Quietly nestled on the side of a hill in the rural town of Caroline, New York, just a short drive from Ithaca, Nook and Cranny Farm is well-suited to its name. Its owner, Bob Tuori, has owned the plot of land that it sits on for almost two decades. Over the years, he has grown it into a prime example of a community-focused intensive, efficient, and sustainable small farm.

"My intention at first was only to be a homesteader — just to feed my family," Tuori says. "And then quickly we had more than we could use so I started going to farmers' markets. … It just progressively got comfortably bigger each season." Tuori's farm is particularly notable for a few reasons. Not only does it utilize a Community Supported Agriculture (CSA) business model to supply high-quality produce to over 60 families in the region and employ people from the area, but it does so with only four acres of arable land, by using it as sustainably and efficiently as possible.

Add this to that the fact that Tuori himself is a full-time high school chemistry teacher — as he has been for the duration Nook and Cranny's existence — and you get a close-up view of what a local, citizen-led agricultural revolution might look like. In a country where far too many people still do not have access to nutritional food (see USDA's interactive atlas of food deserts) small farms like Nook and Cranny that are located in the communities they feed offer much promise in their ability to increase access to high-quality food.

Under the CSA model, residents buy CSA shares from a farm — basically prepaying for the produce of the upcoming season. This way, farmers cover upfront costs without having to take out loans, while residents provide farmers with financial stability in the face of uncertainty and risk, but they also share in the abundance of a good harvest. "That what it is ideally about, to have a community support a farm, and in doing so to pay up front what they can," Tuori says. "And then on the other hand, the farmer has some responsibility, giving the share of people the best stuff."

This has become increasingly important in the U.S., where many farmers rely heavily on credit to buy seeds, machinery, and other supplies. Compounding this is the fact that lending to farmers is seen as risky, and interest rates for farm lending have been rising recently. In a world where farmers, both nationally and globally constantly, find themselves in financially precarious positions, the CSA model offers significant relief and financial stability to farmers. "It's a very viable business model because you get most of the money up front," Tuori says.

On the sustainability side, crop rotation is crucial to soil health but it also makes more sense practically. Tuori says he started growing melons because it coincided with the summer months when he didn’t have to teach, but it soon became necessary to diversify. "It became untenable to keep an acre or two of melons going on a small plot because you can only rotate so much," he says. "After two or three years of that, there was a lot of disease and a lot of insects, and it didn't seem like a reasonable model to just grow a couple things. On a small plot of land it seems more reasonable to have an incredible array so that you can keep rotating and keep diseases and insects, to some extent, under control."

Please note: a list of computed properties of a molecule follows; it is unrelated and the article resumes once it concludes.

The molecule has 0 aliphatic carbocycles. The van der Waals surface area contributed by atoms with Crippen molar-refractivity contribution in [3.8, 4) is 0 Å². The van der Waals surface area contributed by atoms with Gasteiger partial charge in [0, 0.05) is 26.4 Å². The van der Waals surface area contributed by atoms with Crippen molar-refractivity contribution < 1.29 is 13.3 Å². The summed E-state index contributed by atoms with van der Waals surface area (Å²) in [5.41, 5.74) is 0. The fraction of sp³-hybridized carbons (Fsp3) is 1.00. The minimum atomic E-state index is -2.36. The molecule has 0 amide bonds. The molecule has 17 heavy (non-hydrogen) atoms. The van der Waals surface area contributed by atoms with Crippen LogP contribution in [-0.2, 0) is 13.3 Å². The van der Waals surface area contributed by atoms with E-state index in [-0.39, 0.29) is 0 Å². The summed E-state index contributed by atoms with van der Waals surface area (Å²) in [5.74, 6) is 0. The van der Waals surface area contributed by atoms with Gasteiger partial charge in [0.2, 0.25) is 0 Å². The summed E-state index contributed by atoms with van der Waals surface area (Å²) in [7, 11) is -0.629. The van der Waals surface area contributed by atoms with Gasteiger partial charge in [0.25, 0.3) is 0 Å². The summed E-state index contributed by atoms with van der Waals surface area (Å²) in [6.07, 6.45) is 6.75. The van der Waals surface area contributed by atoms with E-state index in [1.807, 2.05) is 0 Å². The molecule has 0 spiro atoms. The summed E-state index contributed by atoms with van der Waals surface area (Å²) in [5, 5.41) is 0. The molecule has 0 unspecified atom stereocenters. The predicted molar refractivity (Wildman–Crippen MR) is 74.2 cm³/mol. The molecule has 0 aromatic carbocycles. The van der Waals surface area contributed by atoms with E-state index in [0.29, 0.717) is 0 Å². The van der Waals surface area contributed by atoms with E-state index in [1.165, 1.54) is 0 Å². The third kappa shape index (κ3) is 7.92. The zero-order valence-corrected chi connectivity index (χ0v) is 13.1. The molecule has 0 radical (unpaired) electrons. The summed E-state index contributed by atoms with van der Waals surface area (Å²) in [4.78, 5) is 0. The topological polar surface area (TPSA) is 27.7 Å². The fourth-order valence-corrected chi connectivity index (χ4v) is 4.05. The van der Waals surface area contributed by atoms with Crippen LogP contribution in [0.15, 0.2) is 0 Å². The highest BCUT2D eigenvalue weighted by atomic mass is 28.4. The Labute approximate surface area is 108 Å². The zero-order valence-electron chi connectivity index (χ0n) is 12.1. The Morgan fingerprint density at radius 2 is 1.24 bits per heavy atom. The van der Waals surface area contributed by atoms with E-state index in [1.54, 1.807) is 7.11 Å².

Globally, small-scale farming feeds 70 percent of the world, and does so without the immense environmental impacts and food waste attributed industrial agriculture. Interestingly, smaller farms like Nook and Cranny might be inherently more sustainable than large-scale ones in part due to physical considerations.

Tuori explained that his decision not to use heavy machinery like tractors was ethical, but also practical. Since the farm uses all available space for growing and is surrounded by other properties and a road, there’s no turnaround space for a large tractor. This increases the efficiency of the land-use. "Being a tractor-driven farm would minimize at least half of the growing space I could use," Tuori says. "Using these little two-wheel tractors, you can use every inch. You can grow right up to the forest line in any direction."

For those considering starting a project like this, Tuori says he's a proponent of starting small, while having some other primary source of income so it is, "not really stress-inducing and so that you know you can pull it off." Yet understanding that expansion is possible or even likely, and planning for it is a good idea. "Planning a plot of land and how you would design permanent beds in an efficient manner would be something that’d be good to do up front that I didn't, and I just would have to keep changing plans over the years," he says.

When asked about why he started Nook and Cranny, Tuori says, "I've been searching to be a farmer since I was probably four years old." But he mentioned it took some time before he could do it. "There wasn't really small-scale agriculture accessible for people, especially if you lived in a city. So there was no role model. There was no obvious way to pursue it." These days, that isn't a problem anymore — the business models and role models are out there.

All photos of Nook and Cranny Farm by Aaron Fernando/Shareable

Aaron Fernando


Aaron Fernando

Aaron Fernando is an independent writer covering grassroots movements and solidarity economy projects, especially around land, law, banking reform, and monetary innovation. He is an organizer focused on housing justice,